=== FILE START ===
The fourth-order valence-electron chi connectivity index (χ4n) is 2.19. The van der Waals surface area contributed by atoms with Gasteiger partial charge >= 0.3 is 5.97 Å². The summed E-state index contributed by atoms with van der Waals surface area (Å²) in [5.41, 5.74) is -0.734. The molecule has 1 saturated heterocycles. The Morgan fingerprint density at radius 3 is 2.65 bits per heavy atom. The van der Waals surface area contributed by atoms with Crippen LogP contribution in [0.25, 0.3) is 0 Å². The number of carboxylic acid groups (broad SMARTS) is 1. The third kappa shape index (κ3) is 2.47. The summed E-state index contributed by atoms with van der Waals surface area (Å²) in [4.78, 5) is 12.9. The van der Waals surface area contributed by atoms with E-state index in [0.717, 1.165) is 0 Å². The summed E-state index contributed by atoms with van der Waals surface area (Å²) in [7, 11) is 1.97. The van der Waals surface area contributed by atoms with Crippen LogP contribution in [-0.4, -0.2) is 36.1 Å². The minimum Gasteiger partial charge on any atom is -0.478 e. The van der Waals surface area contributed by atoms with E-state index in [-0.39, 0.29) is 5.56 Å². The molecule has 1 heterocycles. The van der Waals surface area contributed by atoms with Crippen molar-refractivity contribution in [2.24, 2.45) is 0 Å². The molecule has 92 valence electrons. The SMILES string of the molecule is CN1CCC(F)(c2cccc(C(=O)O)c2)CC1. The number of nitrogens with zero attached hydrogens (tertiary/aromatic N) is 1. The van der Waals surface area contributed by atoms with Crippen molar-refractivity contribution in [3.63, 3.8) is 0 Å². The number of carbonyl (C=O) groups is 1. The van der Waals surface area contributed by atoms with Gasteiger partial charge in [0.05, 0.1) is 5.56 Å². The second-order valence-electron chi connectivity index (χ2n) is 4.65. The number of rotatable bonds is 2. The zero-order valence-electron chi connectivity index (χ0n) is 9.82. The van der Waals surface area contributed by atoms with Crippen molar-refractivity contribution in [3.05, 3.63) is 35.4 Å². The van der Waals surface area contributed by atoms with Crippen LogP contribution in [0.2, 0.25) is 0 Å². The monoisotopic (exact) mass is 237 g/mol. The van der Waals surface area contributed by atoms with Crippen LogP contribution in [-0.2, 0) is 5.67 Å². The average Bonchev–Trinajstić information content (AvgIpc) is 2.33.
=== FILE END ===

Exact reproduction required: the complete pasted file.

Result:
The fourth-order valence-electron chi connectivity index (χ4n) is 2.19. The van der Waals surface area contributed by atoms with Gasteiger partial charge >= 0.3 is 5.97 Å². The summed E-state index contributed by atoms with van der Waals surface area (Å²) in [5.41, 5.74) is -0.734. The molecule has 1 saturated heterocycles. The Morgan fingerprint density at radius 3 is 2.65 bits per heavy atom. The van der Waals surface area contributed by atoms with Crippen LogP contribution in [0.25, 0.3) is 0 Å². The number of carboxylic acid groups (broad SMARTS) is 1. The third kappa shape index (κ3) is 2.47. The summed E-state index contributed by atoms with van der Waals surface area (Å²) in [4.78, 5) is 12.9. The van der Waals surface area contributed by atoms with E-state index in [0.717, 1.165) is 0 Å². The summed E-state index contributed by atoms with van der Waals surface area (Å²) in [7, 11) is 1.97. The van der Waals surface area contributed by atoms with Crippen LogP contribution in [-0.4, -0.2) is 36.1 Å². The minimum Gasteiger partial charge on any atom is -0.478 e. The van der Waals surface area contributed by atoms with E-state index in [-0.39, 0.29) is 5.56 Å². The molecule has 1 heterocycles. The van der Waals surface area contributed by atoms with Crippen molar-refractivity contribution in [2.24, 2.45) is 0 Å². The molecule has 92 valence electrons. The SMILES string of the molecule is CN1CCC(F)(c2cccc(C(=O)O)c2)CC1. The number of nitrogens with zero attached hydrogens (tertiary/aromatic N) is 1. The van der Waals surface area contributed by atoms with Crippen molar-refractivity contribution in [3.63, 3.8) is 0 Å². The number of carbonyl (C=O) groups is 1. The van der Waals surface area contributed by atoms with Gasteiger partial charge in [0.05, 0.1) is 5.56 Å². The second-order valence-electron chi connectivity index (χ2n) is 4.65. The number of rotatable bonds is 2. The zero-order valence-electron chi connectivity index (χ0n) is 9.82. The van der Waals surface area contributed by atoms with Crippen molar-refractivity contribution in [3.05, 3.63) is 35.4 Å². The van der Waals surface area contributed by atoms with Crippen LogP contribution in [0.2, 0.25) is 0 Å². The monoisotopic (exact) mass is 237 g/mol. The van der Waals surface area contributed by atoms with Crippen LogP contribution in [-0.2, 0) is 5.67 Å². The average Bonchev–Trinajstić information content (AvgIpc) is 2.33.